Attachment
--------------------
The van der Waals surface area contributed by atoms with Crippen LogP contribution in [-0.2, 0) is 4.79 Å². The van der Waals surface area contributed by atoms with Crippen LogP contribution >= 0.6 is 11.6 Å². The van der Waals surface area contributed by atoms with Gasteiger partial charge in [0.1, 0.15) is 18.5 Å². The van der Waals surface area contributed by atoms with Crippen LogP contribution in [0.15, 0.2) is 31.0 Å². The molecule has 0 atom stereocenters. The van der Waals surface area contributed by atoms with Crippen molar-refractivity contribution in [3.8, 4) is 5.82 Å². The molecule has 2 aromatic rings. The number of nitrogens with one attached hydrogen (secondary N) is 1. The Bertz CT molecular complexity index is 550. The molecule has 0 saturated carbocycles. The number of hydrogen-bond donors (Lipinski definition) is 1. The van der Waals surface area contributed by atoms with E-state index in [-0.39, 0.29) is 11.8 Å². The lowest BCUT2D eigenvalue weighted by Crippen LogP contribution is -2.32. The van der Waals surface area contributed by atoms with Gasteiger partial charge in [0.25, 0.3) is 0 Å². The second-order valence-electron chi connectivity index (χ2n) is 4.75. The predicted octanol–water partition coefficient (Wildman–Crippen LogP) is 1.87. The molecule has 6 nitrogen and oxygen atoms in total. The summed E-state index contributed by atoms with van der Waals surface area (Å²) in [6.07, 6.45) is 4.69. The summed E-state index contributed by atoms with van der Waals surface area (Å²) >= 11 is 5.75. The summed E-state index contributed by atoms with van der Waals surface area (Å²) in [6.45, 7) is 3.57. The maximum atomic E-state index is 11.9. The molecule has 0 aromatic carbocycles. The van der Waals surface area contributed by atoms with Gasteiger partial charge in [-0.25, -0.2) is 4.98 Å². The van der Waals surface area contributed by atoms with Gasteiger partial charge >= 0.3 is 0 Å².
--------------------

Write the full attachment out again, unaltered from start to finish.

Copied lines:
The van der Waals surface area contributed by atoms with Crippen LogP contribution in [-0.2, 0) is 4.79 Å². The van der Waals surface area contributed by atoms with Crippen LogP contribution >= 0.6 is 11.6 Å². The van der Waals surface area contributed by atoms with Gasteiger partial charge in [0.1, 0.15) is 18.5 Å². The van der Waals surface area contributed by atoms with Crippen LogP contribution in [0.15, 0.2) is 31.0 Å². The molecule has 0 atom stereocenters. The van der Waals surface area contributed by atoms with Crippen molar-refractivity contribution in [3.8, 4) is 5.82 Å². The molecule has 2 aromatic rings. The number of nitrogens with one attached hydrogen (secondary N) is 1. The Bertz CT molecular complexity index is 550. The molecule has 0 saturated carbocycles. The number of hydrogen-bond donors (Lipinski definition) is 1. The van der Waals surface area contributed by atoms with E-state index in [-0.39, 0.29) is 11.8 Å². The lowest BCUT2D eigenvalue weighted by Crippen LogP contribution is -2.32. The van der Waals surface area contributed by atoms with Gasteiger partial charge in [0.25, 0.3) is 0 Å². The second-order valence-electron chi connectivity index (χ2n) is 4.75. The predicted octanol–water partition coefficient (Wildman–Crippen LogP) is 1.87. The molecule has 6 nitrogen and oxygen atoms in total. The summed E-state index contributed by atoms with van der Waals surface area (Å²) in [6.07, 6.45) is 4.69. The summed E-state index contributed by atoms with van der Waals surface area (Å²) >= 11 is 5.75. The summed E-state index contributed by atoms with van der Waals surface area (Å²) in [6.45, 7) is 3.57. The maximum atomic E-state index is 11.9. The molecule has 0 aromatic carbocycles. The van der Waals surface area contributed by atoms with Gasteiger partial charge in [-0.25, -0.2) is 4.98 Å². The van der Waals surface area contributed by atoms with Gasteiger partial charge >= 0.3 is 0 Å².